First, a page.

vii) It was reported that the stress brought about by these deliberate tactics was increased by him being shackled in his interviews
viii) It was clear not only from the reports of the content of the interviews but also from the report that he was being kept under self-harm observation, that the inter views were having a marked effect upon him and causing him significant mental stress and suffering.
ix) We regret to have to conclude that the reports provide to the SyS made clear to anyone reading them that BM was being subjected to the treatment that we have described and the effect upon him of that intentional treatment.
x) The treatment reported, if had been administered on behalf of the United Kingdom, would clearly have been in breach of the undertakings given by the United Kingdom in 1972. Although it is not necessary for us to categorise the treatment reported, it could readily be contended to be at the very least cruel, inhuman and degrading treatment by the United States authorities]
US: British disclosure may affect intelligence sharing
WASHINGTON — The White House warned Wednesday that a British court's order releasing once-secret details of the harsh interrogation of a terrorism suspect could affect US-British intelligence sharing.
"We're deeply disappointed with the court's judgment today, because we shared this information in confidence and with certain expectations," said Ben LaBolt, a spokesman for President Barack Obama.
The ruling led to the disclosure of a seven-paragraph summary that called the questioning of Binyam Mohamed, a former Guantanamo Bay inmate, by US interrogators "at the very least cruel, inhuman and degrading."
It also said that Britain's use of the methods employed, including sustained sleep deprivation, "would clearly have been in breach of the undertakings given by the United Kingdom in 1972" -- an apparent reference to an international convention prohibiting torture.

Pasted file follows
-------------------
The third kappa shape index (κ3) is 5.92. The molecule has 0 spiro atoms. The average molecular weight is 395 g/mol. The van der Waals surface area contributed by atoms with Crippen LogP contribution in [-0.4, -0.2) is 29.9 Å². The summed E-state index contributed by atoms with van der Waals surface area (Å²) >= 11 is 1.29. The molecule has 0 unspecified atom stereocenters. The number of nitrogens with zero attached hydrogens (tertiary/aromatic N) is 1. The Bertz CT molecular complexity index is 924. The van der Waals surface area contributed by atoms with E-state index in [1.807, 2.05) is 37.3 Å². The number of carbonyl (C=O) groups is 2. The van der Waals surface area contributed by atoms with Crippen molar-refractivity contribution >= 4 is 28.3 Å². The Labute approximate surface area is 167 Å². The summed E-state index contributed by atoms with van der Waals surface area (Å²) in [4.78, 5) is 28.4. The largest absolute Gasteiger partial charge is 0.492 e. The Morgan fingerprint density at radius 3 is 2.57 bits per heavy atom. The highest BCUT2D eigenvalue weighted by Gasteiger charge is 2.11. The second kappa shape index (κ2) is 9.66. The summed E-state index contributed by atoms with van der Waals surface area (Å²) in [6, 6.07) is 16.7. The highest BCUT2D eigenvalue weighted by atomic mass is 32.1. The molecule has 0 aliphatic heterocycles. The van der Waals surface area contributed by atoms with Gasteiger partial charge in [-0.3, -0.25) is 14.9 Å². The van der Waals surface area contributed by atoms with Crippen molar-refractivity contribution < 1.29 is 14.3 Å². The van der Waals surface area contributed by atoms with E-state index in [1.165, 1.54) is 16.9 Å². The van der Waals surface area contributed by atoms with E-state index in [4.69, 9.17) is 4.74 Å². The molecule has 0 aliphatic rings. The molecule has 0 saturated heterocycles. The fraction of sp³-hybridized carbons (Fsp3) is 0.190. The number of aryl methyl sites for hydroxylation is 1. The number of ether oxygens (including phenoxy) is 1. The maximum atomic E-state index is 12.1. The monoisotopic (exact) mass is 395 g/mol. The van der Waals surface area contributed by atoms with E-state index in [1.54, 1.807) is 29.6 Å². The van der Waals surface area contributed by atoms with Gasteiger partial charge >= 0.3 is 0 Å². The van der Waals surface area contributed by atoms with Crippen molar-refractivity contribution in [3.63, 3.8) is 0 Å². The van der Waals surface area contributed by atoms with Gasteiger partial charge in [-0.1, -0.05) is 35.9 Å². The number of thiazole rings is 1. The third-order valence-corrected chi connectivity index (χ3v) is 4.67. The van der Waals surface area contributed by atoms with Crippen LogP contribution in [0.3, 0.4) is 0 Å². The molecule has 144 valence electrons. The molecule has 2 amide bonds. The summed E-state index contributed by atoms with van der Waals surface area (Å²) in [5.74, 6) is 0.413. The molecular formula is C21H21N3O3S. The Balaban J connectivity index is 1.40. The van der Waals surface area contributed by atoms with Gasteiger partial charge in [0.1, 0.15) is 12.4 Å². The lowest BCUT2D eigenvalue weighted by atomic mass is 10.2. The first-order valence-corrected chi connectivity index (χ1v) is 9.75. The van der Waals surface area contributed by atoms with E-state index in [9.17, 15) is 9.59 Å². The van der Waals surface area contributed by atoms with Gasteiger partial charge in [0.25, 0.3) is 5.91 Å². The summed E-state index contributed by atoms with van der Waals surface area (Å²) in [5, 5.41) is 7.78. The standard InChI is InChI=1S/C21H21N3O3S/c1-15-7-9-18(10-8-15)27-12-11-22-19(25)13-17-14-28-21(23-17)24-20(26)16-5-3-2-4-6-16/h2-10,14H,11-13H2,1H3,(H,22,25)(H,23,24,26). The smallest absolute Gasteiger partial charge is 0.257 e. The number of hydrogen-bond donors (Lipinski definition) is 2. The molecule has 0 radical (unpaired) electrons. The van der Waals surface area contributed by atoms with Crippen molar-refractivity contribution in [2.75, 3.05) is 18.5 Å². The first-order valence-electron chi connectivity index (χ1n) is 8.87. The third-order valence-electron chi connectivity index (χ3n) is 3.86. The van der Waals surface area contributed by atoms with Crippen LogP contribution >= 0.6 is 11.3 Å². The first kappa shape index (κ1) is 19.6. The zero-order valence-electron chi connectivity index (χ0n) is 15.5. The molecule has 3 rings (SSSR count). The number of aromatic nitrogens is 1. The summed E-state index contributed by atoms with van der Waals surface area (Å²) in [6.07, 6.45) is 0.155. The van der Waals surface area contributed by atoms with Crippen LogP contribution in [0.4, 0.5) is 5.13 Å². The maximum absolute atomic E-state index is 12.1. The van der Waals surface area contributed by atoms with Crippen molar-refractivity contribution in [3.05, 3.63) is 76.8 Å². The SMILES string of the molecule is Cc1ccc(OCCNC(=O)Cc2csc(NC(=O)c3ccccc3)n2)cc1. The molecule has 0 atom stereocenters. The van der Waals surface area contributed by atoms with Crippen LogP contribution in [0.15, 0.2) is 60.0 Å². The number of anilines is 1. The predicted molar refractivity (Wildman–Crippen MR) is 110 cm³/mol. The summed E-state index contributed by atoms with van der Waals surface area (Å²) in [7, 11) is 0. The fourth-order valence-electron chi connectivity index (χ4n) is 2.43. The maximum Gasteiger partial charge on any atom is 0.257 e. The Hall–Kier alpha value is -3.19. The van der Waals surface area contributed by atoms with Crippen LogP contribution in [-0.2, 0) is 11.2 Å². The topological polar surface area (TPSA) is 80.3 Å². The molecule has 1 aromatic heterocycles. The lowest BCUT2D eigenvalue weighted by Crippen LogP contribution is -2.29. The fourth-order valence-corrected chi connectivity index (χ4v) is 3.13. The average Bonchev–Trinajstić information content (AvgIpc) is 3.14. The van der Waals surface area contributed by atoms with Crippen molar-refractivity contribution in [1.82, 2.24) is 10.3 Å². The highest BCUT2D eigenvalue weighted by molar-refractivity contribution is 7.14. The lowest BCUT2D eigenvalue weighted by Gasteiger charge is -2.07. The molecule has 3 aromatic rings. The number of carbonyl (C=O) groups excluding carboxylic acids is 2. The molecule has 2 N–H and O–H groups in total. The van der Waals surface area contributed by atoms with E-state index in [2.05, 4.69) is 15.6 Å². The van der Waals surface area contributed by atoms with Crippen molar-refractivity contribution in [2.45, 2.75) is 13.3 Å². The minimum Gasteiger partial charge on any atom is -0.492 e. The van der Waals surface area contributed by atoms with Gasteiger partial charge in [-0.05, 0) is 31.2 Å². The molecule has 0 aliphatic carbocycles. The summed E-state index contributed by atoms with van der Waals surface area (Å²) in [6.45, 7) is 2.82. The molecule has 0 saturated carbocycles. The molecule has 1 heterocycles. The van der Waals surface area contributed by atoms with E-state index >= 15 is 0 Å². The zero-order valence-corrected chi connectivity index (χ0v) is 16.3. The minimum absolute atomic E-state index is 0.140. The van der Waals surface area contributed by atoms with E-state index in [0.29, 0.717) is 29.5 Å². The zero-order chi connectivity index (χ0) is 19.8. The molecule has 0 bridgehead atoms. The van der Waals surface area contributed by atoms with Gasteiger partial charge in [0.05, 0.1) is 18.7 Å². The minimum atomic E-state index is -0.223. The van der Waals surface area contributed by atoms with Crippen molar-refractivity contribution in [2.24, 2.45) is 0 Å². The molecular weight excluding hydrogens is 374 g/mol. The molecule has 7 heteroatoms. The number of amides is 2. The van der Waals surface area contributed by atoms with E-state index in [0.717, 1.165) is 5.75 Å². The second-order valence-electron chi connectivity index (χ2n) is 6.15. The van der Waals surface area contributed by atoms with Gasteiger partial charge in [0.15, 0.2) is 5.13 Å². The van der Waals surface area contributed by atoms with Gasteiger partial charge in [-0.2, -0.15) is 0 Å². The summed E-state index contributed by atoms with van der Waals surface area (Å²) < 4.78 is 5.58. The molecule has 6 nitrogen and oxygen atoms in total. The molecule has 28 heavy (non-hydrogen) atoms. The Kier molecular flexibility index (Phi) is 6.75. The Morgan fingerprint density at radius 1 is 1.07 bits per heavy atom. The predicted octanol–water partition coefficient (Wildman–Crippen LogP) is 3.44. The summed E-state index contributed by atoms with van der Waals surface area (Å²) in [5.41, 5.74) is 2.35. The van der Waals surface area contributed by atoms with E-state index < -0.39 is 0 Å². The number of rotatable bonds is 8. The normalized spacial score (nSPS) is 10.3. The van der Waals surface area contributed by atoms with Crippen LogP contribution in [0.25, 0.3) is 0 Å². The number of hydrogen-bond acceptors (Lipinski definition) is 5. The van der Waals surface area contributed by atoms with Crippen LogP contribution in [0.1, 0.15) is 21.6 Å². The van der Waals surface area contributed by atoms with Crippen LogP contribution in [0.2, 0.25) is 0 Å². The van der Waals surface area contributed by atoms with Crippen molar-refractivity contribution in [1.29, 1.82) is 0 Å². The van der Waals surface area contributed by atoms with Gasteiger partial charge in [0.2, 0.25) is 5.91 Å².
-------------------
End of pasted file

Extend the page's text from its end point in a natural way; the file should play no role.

"As we warned, the court's judgment will complicate the confidentiality of our intelligence-sharing relationship with the UK, and it will have to factor into our decision-making going forward," said LaBolt.
"This just means that we need to redouble our efforts to work through this challenge, because the UK remains a key partner in our collective efforts to suppress terrorism and other threats to our national security," he said.
Ethiopian-born Mohamed, 31, had come to Britain in 1994 seeking asylum.
He was arrested in Pakistan in 2002 while trying to return to Britain and spent nearly seven years in US custody or in countries taking part in the US-run rendition program of terror suspects.
After a lengthy campaign by his supporters, he became the first prisoner to be released from Guantanamo under President Barack Obama and returned to Britain in February last year.
British Foreign Secretary David Miliband had fought the disclosure, warning that making public information from US intelligence agencies could endanger future cooperation between London and Washington.
But High Court judges ruled there was "overwhelming" public interest in publishing the material and that the risk to national security was "not a serious one".
The judges said the content of the summary was already in the public domain following a decision in December by a US court in another case.
LaBolt underlined that Washington "made its strongly held views known throughout this process. We appreciate that the UK Government stood by the principle of protecting foreign government intelligence in its court filings."